MADISON (WSAU) The state government’s largest employee union has seized up to $45,000 held by five of its former local chapters that broke off to start their own union. And it appears that the locals will wage a civil court battle to try-and-get the money back. The locals called police after the Wisconsin State Employees Union withdrew the funds.
But Dodge County District Attorney Kurt Klomberg said it appeared that no criminal laws were broken – and he called it a union matter that’s best settled in civil court.
Five chapters which represent state correctional officers recently decided to pull out of the State Employees Union and start their own group. They said they were upset with the way their parent union responded to the state law which eliminated most collective bargaining, and the Walker recall election that followed.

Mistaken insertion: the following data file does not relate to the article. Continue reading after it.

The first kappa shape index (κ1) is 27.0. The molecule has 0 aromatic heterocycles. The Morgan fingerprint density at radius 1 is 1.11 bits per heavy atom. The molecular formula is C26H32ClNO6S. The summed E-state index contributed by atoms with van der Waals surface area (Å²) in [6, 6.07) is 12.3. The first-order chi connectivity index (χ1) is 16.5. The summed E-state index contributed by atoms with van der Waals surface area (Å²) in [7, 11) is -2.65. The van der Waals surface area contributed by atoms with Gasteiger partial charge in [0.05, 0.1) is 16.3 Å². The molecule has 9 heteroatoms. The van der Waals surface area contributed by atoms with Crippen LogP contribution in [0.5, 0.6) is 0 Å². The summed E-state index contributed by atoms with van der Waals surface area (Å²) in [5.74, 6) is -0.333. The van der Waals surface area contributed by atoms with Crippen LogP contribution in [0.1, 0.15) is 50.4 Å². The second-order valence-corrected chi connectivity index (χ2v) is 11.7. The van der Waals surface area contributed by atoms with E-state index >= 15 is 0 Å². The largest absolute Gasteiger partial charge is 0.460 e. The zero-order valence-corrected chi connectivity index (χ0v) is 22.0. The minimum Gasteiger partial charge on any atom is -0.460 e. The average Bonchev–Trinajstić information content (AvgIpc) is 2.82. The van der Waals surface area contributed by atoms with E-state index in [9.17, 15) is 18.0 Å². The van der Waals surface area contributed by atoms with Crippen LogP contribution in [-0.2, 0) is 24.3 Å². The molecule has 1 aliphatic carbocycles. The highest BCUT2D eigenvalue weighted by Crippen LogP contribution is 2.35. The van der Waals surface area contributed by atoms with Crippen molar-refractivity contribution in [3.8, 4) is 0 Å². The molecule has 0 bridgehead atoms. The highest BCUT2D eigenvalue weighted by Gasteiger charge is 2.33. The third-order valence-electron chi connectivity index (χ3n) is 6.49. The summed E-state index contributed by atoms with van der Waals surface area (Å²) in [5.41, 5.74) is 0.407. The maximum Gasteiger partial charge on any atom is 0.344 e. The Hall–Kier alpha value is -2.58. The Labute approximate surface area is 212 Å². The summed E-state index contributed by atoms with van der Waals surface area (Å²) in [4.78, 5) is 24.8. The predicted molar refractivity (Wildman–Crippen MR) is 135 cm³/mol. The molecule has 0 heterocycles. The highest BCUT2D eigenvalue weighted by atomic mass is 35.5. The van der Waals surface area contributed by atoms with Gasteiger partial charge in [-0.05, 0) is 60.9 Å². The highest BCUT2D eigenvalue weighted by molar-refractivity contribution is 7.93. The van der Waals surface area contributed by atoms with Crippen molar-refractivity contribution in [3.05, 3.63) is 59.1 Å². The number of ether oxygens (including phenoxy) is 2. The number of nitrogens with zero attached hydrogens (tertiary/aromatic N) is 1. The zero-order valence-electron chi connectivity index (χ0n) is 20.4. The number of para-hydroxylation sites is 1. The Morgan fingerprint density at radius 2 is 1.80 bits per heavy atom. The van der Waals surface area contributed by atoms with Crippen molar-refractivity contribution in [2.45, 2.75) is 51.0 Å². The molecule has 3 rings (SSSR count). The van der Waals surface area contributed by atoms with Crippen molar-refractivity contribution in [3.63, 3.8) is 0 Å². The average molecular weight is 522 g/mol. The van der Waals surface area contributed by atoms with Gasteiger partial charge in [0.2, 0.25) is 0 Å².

Both the state union and the locals say they have a claim to the groups’ money. The state union withdrew the money from accounts it had access to – and it took other funds from a bank deposit box. Craig Hull, one of the local presidents for the new prison union, said he learned about the withdrawals when he tried to open a new bank account last week. State Employees’ Union chief Marty Beil said the money is now in five separate trust accounts, to make sure the funds are not misused. But the locals say Beil is just trying to set up a situation in which the locals would have to crawl back to his group someday. And they two previous appeals court decisions back up their contention that the disputed union funds belong to them.